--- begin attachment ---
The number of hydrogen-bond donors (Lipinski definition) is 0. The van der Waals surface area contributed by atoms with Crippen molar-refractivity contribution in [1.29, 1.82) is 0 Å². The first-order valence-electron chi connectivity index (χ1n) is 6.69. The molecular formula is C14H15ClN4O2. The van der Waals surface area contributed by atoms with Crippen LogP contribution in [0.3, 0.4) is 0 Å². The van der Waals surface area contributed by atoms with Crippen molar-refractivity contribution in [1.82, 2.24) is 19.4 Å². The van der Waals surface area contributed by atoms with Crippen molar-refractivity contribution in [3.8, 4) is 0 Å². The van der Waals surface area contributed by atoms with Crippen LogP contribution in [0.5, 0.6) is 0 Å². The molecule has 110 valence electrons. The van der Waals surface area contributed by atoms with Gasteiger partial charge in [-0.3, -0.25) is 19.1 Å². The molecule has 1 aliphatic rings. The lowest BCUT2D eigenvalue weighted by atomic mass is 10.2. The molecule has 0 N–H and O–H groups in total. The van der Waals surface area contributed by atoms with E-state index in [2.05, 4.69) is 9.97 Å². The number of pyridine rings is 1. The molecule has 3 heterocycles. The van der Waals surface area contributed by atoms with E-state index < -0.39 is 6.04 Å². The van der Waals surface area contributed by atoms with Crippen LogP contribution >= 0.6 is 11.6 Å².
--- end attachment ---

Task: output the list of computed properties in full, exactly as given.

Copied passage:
The number of hydrogen-bond donors (Lipinski definition) is 0. The van der Waals surface area contributed by atoms with Crippen molar-refractivity contribution in [1.29, 1.82) is 0 Å². The first-order valence-electron chi connectivity index (χ1n) is 6.69. The molecular formula is C14H15ClN4O2. The van der Waals surface area contributed by atoms with Crippen LogP contribution in [0.3, 0.4) is 0 Å². The van der Waals surface area contributed by atoms with Crippen molar-refractivity contribution in [1.82, 2.24) is 19.4 Å². The van der Waals surface area contributed by atoms with Crippen molar-refractivity contribution in [3.8, 4) is 0 Å². The van der Waals surface area contributed by atoms with Crippen LogP contribution in [0.5, 0.6) is 0 Å². The molecule has 110 valence electrons. The van der Waals surface area contributed by atoms with Gasteiger partial charge in [-0.3, -0.25) is 19.1 Å². The molecule has 1 aliphatic rings. The lowest BCUT2D eigenvalue weighted by atomic mass is 10.2. The molecule has 0 N–H and O–H groups in total. The van der Waals surface area contributed by atoms with E-state index in [2.05, 4.69) is 9.97 Å². The number of pyridine rings is 1. The molecule has 3 heterocycles. The van der Waals surface area contributed by atoms with E-state index < -0.39 is 6.04 Å². The van der Waals surface area contributed by atoms with Crippen LogP contribution >= 0.6 is 11.6 Å².